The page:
On a whim during my honeymoon, I coerced my husband, the talented comedy director (and funniest man I’ve ever met or, should I say, married) Gary Weis, to buy a house in France’s La Profonde (the deep interior heart of the nation). We took a wrong turn, and, instead of going to stay at a posh hotel in Provence, we ended up in what was then an unfashionable part of the south of France. Le Sud Ouest.
Because of my longing to have a home close to my roots, somewhere between Southwest Scotland and the Tuscan coast, I found a remote, rundown farmhouse (see MILIEU’s Spring 2019 issue) that sat atop a cluster of hills with far-reaching views of the Pyrenees. It was February, and neither of us had any idea that the house we were to call home would be surrounded by sunflowers during the summer months.
Cut to four years later, when we were the proud parents of three boys who were born, I might add, within a period of four years (Irish triplets?). With no renovating or decorating skills to talk about, I taught myself how to decorate—in French. The idea of helping my friends with paint colors and how to dress their windows was a natural next chapter.
My love for shopping at flea markets stemmed from my first money-making venture during my teenage years in London. My great friend Tracy Lerman and I, along with her mother, Jackie Collins, and my mother (two women with a lot of things in their closets), realized that we had an inventory to sell, so off we went to Covent Garden in the early hours of the morning. With very little business acumen, we didn’t realize that we would have to split the booty with our patrons/parents and that the attics would soon run dry. It was to be the birth of my habit of early mornings at flea markets and an incredibly important part of the years to come in France.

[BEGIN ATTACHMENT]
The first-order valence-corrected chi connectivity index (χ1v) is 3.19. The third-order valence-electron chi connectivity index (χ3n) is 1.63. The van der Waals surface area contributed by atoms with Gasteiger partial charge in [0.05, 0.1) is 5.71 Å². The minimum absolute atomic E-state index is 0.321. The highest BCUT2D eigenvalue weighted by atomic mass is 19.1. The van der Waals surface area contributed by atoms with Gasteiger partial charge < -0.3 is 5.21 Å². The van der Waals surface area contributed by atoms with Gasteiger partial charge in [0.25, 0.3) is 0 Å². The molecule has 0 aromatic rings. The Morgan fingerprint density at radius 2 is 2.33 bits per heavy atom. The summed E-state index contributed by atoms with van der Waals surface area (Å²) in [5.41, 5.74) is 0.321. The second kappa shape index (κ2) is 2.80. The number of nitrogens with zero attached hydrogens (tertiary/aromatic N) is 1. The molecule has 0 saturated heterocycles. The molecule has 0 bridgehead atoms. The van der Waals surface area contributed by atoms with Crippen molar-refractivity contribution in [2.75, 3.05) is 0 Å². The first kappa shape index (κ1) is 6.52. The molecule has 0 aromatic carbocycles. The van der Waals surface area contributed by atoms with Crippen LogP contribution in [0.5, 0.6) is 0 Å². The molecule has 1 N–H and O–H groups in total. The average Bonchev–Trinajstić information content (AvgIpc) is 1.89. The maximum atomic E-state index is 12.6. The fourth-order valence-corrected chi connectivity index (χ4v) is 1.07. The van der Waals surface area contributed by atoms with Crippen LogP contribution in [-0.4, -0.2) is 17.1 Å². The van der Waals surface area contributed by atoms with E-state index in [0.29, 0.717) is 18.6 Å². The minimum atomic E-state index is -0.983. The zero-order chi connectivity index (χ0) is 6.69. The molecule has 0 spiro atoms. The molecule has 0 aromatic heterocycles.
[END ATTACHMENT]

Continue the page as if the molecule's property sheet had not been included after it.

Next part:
This slice of the Tarn Valley, a piece of heaven known as Kensing Tarn by the expats who live in the area, has an amazing number of markets, where typically it’s the French haggling with the French. From Saturday mornings in Albi to the three days in early August at Rabastens, many local dealers spend the winter months looking for the kinds of treasures that will either end up in my clients’ or my homes. Montauban is the birthplace of Ingres, and Albi the native town of Toulouse-Lautrec—and rather like a gambler, I am always hoping for the thrill of finding a forgotten master hidden in the back of some van.
In between these major southern towns lie the Bastide towns of the Quercy: Bruniquel, Castelnau-de-Montmiral, and Puycelsi. The area is steeped in history dating back to the Romans. The Sud Ouest had a flourishing wine trade long before the Bordeaux area was planted. Legend has it that the Romans planted grapes in the area on their way to Great Britain.
Even though I run what most would consider a small hotel out of my house during the summer months, it’s how I unwind. Friends pour in to go antiquing. It’s not that we ever find anything that we are looking for—who needs another pair of brass candlesticks or some nineteenth-century bed linens that will be used to serve dinner on? These are all items that in my mind make your house a home. It’s so extremely French shopping the markets, whether its for local produce, the iconic French woven basket, or a future heirloom. I’m as close to heaven as it gets scouring the markets and finding either the quirkiest pieces or just a door knob that is a match for a door in another part of the house that I’m restoring.
It’s complete bliss to find an oil painting that you know back home would have a “1” at the beginning of the price and a “0” (or several of them) at the end. I insist on telling my guests to buy only what they can take back on the plane with them. I collect eighteenth-century pottery and glass from the region. One of anything is never enough; you need to have at least five of something and then you are on your way to a collection. For me, this was the right place to start mine.
This story appeared in the Summer 2019 issue of MILIEU. To purchase this issue in print, visit the MILIEU Newsstand. To purchase in digital format, visit zinio.com.
WRITTEN BY KATHRYN M. IRELAND
PHOTOGRAPHY BY TIM BEDDOW